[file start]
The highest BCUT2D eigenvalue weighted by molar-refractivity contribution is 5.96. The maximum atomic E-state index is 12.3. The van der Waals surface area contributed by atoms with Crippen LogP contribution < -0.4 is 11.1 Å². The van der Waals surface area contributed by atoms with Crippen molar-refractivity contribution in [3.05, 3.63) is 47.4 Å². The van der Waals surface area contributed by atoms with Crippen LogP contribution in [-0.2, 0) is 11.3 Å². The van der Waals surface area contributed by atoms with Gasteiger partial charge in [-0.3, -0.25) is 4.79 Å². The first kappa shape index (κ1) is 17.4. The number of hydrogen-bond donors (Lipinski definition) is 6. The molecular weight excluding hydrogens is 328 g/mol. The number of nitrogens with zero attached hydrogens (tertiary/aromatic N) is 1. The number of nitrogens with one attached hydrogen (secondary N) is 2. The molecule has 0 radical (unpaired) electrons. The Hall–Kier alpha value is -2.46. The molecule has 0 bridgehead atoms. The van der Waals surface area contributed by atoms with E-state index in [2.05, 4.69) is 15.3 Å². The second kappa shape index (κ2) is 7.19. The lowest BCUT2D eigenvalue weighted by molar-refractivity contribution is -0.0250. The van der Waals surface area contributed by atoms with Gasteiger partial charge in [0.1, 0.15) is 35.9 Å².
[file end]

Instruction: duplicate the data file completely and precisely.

The highest BCUT2D eigenvalue weighted by molar-refractivity contribution is 5.96. The maximum atomic E-state index is 12.3. The van der Waals surface area contributed by atoms with Crippen LogP contribution < -0.4 is 11.1 Å². The van der Waals surface area contributed by atoms with Crippen molar-refractivity contribution in [3.05, 3.63) is 47.4 Å². The van der Waals surface area contributed by atoms with Crippen LogP contribution in [-0.2, 0) is 11.3 Å². The van der Waals surface area contributed by atoms with Gasteiger partial charge in [-0.3, -0.25) is 4.79 Å². The first kappa shape index (κ1) is 17.4. The number of hydrogen-bond donors (Lipinski definition) is 6. The molecular weight excluding hydrogens is 328 g/mol. The number of nitrogens with zero attached hydrogens (tertiary/aromatic N) is 1. The number of nitrogens with one attached hydrogen (secondary N) is 2. The molecule has 0 radical (unpaired) electrons. The Hall–Kier alpha value is -2.46. The molecule has 0 bridgehead atoms. The van der Waals surface area contributed by atoms with E-state index in [2.05, 4.69) is 15.3 Å². The second kappa shape index (κ2) is 7.19. The lowest BCUT2D eigenvalue weighted by molar-refractivity contribution is -0.0250. The van der Waals surface area contributed by atoms with Gasteiger partial charge in [0.1, 0.15) is 35.9 Å².